Devotion 346 – Fourteenth Sunday After Pentecost (Morning)

Opening Prayer

Lord, teach us to know love and always to practice it. Amen.

Text: Luke 10:23-37

And He turned to His disciples and said privately, “Blessed are the eyes which see the things you see; for I tell you that many prophets and kings have desired to see what you see, and have not seen it, and to hear what you hear, and have not heard it.” And behold, a certain lawyer stood up and tested Him, saying, “Teacher, what shall I do to inherit eternal life?” He said to him, “What is written in the law? What is your reading of it?” So he answered and said, “‘You shall love the Lord your God with all your heart, with all your soul, with all your strength, and with all your mind,’ and ‘your neighbor as yourself.'” And He said to him, “You have answered rightly; do this and you will live.” But he, wanting to justify himself, said to Jesus, “And who is my neighbor?” Then Jesus answered and said: “A certain man went down from Jerusalem to Jericho, and fell among thieves, who stripped him of his clothing, wounded him, and departed, leaving him half dead. Now by chance a certain priest came down that road. And when he saw him, he passed by on the other side. Likewise a Levite, when he arrived at the place, came and looked, and passed by on the other side. But a certain Samaritan, as he journeyed, came where he was. And when he saw him, he had compassion on him, and went to him and bandaged his wounds, pouring on oil and wine; and he set him on his own animal, brought him to an inn, and took care of him. On the next day, when he departed, he took out two denarii, gave them to the innkeeper, and said to him, ‘Take care of him; and whatever more you spend, when I come again, I will repay you.’ So which of these three do you think was neighbor to him who fell among the thieves?” And he said, “He who showed mercy on him.” Then Jesus said to him, “Go and do likewise.”


The teacher of the law knew well what God wants us to do and he had good opportunity to keep the law, but didn’t. Likewise the priest and the Levite. They both came from the Temple service in Jerusalem, and they both happened upon someone in crying need, that calls for mercy, but they pulled themselves away and passed by and didn’t do what they knew they should. They didn’t do what they could to get to heaven, but they did what they could to enter hell. God placed this poor man in their path, but they turned away and didn’t go to the home of love. “Do this,” says the Lord to the teacher of the law, before He tells the parable. “Go, and do likewise,” He says after He told it. These words: “Do this,” God’s Spirit wants to lay on our heart today.

The priest and the Levite had done their Temple service, kept the Sabbath, and brought their prayers and offerings. For so long they had read and heard the command to love without following it, that their outward worship seemed enough to them. The teacher of the law was perhaps not so secure. His insight into the law and his conversation with Jesus show that there was still something better in him, even though he asked his question almost to test the Lord. What became of him, we do not know, but we hope that he went away and did like the Samaritan, and that he is in heaven. Does God’s Word promise us heaven for our deeds? No, it’s like this: When someone wants to do God’s will from his heart, this desire is worked in him by God Himself. And when he continues in it and examines himself sincerely according to the command to love, then he realizes two things more and more clearly: 1) What he does is his obligation, and 2) he does not do it from a pure heart and holy love, as he should. He doesn’t stop with the Second Table like the teacher of the law, but acknowledges that first and foremost he should love God with all his heart. He learns that he is a sinner, and not merely from book knowledge about man’s original sin and actual sin, but in living experience. Then that person becomes mortally wounded, saved not by the priest and the Levite, but by the Samaritan, – just as the law cannot make alive, but the merciful Lord Jesus does. So he receives life and salvation, and now he delights in doing good, and his righteousness and his hope are only in Jesus’ merit and blood.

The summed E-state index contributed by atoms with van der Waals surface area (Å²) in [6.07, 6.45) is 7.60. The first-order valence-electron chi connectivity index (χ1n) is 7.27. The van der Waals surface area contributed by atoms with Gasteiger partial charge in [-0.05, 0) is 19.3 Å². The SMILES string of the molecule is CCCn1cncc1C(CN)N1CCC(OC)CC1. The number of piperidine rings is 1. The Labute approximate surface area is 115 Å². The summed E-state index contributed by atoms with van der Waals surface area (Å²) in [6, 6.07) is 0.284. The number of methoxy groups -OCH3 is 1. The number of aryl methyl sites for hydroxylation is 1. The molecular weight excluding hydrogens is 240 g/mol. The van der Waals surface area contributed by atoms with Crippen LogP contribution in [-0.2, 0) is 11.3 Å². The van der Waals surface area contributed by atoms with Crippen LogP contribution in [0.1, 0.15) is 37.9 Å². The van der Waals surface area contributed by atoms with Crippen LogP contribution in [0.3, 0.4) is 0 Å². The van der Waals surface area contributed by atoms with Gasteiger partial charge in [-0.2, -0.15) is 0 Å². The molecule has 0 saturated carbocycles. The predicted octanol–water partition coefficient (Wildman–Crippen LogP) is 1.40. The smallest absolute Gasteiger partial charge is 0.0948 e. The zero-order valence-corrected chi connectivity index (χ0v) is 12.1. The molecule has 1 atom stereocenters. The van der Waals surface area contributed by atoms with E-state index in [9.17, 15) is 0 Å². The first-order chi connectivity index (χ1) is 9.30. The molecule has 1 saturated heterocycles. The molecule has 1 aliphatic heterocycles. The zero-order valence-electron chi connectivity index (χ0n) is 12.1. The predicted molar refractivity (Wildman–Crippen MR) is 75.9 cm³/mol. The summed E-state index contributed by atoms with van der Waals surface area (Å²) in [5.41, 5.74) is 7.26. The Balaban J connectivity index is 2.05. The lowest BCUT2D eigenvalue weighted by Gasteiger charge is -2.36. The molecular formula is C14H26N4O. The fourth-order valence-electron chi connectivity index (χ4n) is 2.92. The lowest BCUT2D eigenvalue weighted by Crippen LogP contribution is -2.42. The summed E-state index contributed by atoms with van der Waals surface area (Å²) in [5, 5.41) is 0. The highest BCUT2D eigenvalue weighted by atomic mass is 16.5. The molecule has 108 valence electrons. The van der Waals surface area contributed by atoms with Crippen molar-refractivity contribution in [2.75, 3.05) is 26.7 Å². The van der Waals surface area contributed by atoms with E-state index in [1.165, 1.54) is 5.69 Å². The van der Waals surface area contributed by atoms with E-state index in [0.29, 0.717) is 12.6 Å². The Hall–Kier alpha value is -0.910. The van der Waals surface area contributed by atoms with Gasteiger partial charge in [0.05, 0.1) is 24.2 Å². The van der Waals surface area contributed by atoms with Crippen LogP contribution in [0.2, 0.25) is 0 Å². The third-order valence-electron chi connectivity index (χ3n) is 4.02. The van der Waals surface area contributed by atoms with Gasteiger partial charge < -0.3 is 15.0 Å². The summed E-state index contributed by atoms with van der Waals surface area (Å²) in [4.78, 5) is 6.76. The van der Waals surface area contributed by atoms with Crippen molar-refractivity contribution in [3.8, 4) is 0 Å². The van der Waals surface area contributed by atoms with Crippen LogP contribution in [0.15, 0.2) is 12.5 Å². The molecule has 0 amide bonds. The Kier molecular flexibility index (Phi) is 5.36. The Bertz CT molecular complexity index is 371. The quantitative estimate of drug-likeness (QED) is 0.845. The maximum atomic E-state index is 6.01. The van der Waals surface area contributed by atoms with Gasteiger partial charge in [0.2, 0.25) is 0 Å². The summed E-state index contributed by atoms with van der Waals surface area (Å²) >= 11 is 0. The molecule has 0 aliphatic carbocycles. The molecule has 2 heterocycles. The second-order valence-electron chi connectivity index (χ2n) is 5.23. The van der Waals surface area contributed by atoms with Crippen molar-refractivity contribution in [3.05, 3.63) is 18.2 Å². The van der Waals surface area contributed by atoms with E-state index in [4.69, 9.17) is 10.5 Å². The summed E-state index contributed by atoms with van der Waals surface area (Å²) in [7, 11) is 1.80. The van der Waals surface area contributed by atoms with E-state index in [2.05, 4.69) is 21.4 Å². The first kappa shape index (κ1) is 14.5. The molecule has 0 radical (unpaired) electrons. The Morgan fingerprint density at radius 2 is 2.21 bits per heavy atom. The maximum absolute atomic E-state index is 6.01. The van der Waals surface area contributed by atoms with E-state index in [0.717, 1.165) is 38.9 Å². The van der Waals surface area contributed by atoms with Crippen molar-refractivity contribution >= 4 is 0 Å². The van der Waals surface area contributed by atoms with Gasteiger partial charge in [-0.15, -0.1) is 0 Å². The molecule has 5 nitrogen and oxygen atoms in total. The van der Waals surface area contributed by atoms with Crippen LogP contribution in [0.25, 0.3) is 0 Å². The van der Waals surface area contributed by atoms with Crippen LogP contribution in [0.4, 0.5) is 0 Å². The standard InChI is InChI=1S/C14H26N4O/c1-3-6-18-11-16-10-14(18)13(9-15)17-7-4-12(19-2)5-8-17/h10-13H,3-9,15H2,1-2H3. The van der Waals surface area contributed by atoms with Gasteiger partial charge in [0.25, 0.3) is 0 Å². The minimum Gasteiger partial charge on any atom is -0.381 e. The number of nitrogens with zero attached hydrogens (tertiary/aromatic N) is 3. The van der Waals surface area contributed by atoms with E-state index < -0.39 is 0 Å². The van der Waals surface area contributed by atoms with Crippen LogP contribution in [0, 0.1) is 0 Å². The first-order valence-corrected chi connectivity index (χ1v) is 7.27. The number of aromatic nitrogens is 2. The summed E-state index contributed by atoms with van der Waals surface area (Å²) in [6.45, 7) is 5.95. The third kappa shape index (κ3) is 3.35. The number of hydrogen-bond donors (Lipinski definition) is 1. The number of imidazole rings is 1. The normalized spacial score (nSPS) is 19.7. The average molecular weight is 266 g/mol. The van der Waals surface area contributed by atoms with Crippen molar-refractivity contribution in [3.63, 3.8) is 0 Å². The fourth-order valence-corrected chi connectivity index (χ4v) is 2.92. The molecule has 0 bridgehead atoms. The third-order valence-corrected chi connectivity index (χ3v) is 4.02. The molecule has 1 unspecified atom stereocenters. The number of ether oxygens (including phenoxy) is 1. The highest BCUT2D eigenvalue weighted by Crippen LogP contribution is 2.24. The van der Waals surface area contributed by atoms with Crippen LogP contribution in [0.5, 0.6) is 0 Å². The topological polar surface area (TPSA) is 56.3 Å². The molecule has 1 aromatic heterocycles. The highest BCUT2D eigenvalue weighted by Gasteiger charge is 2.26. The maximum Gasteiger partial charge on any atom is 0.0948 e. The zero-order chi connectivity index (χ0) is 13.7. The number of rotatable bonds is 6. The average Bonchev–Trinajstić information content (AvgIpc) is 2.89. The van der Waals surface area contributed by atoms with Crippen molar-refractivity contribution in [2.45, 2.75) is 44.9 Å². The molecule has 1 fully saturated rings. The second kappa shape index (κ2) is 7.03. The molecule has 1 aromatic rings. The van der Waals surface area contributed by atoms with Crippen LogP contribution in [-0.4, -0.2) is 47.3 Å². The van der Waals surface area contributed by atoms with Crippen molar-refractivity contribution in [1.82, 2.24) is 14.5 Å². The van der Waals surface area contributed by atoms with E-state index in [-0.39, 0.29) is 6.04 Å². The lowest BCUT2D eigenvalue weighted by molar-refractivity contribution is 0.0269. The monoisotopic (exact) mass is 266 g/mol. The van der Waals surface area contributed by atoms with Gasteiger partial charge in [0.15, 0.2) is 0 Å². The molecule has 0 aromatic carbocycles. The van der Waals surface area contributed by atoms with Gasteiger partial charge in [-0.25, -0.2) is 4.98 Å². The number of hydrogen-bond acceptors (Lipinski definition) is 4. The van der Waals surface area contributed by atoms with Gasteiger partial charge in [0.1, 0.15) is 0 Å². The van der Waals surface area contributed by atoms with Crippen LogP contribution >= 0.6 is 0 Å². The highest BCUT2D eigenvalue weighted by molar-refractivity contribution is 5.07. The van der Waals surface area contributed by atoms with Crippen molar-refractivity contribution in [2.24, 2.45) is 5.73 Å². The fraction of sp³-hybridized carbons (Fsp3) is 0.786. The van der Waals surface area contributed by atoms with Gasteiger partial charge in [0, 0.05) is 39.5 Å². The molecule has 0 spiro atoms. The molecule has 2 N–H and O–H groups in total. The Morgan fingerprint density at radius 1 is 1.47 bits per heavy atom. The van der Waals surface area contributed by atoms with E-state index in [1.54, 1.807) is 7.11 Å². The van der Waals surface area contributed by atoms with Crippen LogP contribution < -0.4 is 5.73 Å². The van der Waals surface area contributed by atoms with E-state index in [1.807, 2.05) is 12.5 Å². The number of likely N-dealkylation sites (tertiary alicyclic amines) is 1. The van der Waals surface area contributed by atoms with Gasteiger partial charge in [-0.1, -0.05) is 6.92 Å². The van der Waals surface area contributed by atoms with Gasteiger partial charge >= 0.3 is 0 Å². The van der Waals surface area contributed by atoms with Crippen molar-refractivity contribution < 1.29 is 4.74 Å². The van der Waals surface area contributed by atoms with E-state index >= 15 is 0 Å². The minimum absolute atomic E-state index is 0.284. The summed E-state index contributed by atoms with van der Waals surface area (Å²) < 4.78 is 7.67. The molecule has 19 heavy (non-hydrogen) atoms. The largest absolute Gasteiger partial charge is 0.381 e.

Go now and do this: love God with all your heart and your neighbor as yourself. The poor are in your path; there you can find God. Do like the Samaritan! Isn’t this good and right? Let love take root in your heart, flourish on your tongue, and bear fruit in your deeds. If you take your neighbor with you, like the Samaritan, then he shall receive you into everlasting habitations [Luk 16:9], “but if you pass by him like the priest and the Levite, then he will stand in your way and shut you out of heaven.” “Blessed are the merciful, for they shall obtain mercy” [Mat 5:7]. Dear friend, go and do this!

Closing Prayer

Lord Jesus, give us Your Holy Spirit to do this! O give us Your Holy Spirit! Amen.


Love doth crown the life eternal,
Love the brightness is of light,
Therefore on His throne supernal
Jesus sits in glory bright;
He, the light and life of heaven,
Who Himself for us hath given,
Still abides and reigns above
In His Father’s boundless love.

Love, alone the law fulfilling,
Is the bond of perfectness,
Love, who came a victim willing,
Paid our debt and brought us peace;
Therefore love and peace in union
Ever grow in sweet communion,
And through love we may abide
One with Him who for us died.

Grundtvig: Love, the fount of light from heaven L 227:2-3 LHy 448:2-3 tr. C. Døving;
tune: Du, O schönes Weltgebäude (ELH 336); alternate hymn: Hark, the voice of Jesus crying ELH 191:4


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